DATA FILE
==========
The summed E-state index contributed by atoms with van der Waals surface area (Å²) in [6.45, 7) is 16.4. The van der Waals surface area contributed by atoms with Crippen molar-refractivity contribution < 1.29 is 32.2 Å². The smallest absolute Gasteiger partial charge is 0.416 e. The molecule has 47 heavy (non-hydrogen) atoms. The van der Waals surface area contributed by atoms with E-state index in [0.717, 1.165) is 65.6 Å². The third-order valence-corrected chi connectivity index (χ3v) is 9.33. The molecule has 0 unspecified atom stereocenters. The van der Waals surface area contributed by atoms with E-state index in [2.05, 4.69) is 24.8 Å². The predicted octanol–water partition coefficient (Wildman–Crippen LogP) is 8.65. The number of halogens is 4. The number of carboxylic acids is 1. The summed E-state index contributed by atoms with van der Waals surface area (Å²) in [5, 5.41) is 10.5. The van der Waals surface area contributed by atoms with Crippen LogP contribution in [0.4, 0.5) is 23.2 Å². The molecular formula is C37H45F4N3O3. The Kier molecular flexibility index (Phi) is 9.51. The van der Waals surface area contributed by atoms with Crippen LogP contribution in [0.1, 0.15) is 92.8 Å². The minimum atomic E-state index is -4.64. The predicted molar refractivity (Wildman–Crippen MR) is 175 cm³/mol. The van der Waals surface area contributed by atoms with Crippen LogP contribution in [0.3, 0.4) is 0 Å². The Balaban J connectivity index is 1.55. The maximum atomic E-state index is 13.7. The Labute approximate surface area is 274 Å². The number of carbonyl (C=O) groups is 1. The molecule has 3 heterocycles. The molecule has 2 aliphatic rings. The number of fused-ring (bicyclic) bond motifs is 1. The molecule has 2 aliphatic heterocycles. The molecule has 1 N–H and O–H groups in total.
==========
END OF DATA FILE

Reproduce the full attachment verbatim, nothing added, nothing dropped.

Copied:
The summed E-state index contributed by atoms with van der Waals surface area (Å²) in [6.45, 7) is 16.4. The van der Waals surface area contributed by atoms with Crippen molar-refractivity contribution < 1.29 is 32.2 Å². The smallest absolute Gasteiger partial charge is 0.416 e. The molecule has 47 heavy (non-hydrogen) atoms. The van der Waals surface area contributed by atoms with E-state index in [0.717, 1.165) is 65.6 Å². The third-order valence-corrected chi connectivity index (χ3v) is 9.33. The molecule has 0 unspecified atom stereocenters. The van der Waals surface area contributed by atoms with E-state index in [2.05, 4.69) is 24.8 Å². The predicted octanol–water partition coefficient (Wildman–Crippen LogP) is 8.65. The number of halogens is 4. The number of carboxylic acids is 1. The summed E-state index contributed by atoms with van der Waals surface area (Å²) in [5, 5.41) is 10.5. The van der Waals surface area contributed by atoms with Crippen LogP contribution in [0.4, 0.5) is 23.2 Å². The molecular formula is C37H45F4N3O3. The Kier molecular flexibility index (Phi) is 9.51. The van der Waals surface area contributed by atoms with Crippen LogP contribution in [0.1, 0.15) is 92.8 Å². The minimum atomic E-state index is -4.64. The predicted molar refractivity (Wildman–Crippen MR) is 175 cm³/mol. The van der Waals surface area contributed by atoms with Crippen LogP contribution in [0.3, 0.4) is 0 Å². The Balaban J connectivity index is 1.55. The maximum atomic E-state index is 13.7. The Labute approximate surface area is 274 Å². The number of carbonyl (C=O) groups is 1. The molecule has 3 heterocycles. The molecule has 2 aliphatic rings. The number of fused-ring (bicyclic) bond motifs is 1. The molecule has 2 aliphatic heterocycles. The molecule has 1 N–H and O–H groups in total.